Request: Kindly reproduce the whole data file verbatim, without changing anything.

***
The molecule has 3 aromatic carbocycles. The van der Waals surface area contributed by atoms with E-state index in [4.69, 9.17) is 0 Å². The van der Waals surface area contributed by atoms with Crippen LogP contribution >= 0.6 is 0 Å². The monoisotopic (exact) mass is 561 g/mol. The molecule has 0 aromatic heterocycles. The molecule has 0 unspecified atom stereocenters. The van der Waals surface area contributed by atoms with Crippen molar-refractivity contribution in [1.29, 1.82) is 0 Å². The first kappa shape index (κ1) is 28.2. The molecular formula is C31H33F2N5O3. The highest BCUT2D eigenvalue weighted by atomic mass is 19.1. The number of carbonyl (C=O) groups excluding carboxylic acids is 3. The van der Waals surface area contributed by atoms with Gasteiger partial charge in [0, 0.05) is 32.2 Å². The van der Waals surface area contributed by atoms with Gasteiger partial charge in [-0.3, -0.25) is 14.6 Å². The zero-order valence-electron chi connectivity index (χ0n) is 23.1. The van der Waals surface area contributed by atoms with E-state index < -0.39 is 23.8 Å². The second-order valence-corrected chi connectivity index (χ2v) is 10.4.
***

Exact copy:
The molecule has 3 aromatic carbocycles. The van der Waals surface area contributed by atoms with E-state index in [4.69, 9.17) is 0 Å². The van der Waals surface area contributed by atoms with Crippen LogP contribution >= 0.6 is 0 Å². The monoisotopic (exact) mass is 561 g/mol. The molecule has 0 aromatic heterocycles. The molecule has 0 unspecified atom stereocenters. The van der Waals surface area contributed by atoms with Crippen molar-refractivity contribution in [1.29, 1.82) is 0 Å². The first kappa shape index (κ1) is 28.2. The molecular formula is C31H33F2N5O3. The highest BCUT2D eigenvalue weighted by atomic mass is 19.1. The number of carbonyl (C=O) groups excluding carboxylic acids is 3. The van der Waals surface area contributed by atoms with Gasteiger partial charge in [0, 0.05) is 32.2 Å². The van der Waals surface area contributed by atoms with Gasteiger partial charge in [-0.3, -0.25) is 14.6 Å². The zero-order valence-electron chi connectivity index (χ0n) is 23.1. The van der Waals surface area contributed by atoms with E-state index < -0.39 is 23.8 Å². The second-order valence-corrected chi connectivity index (χ2v) is 10.4.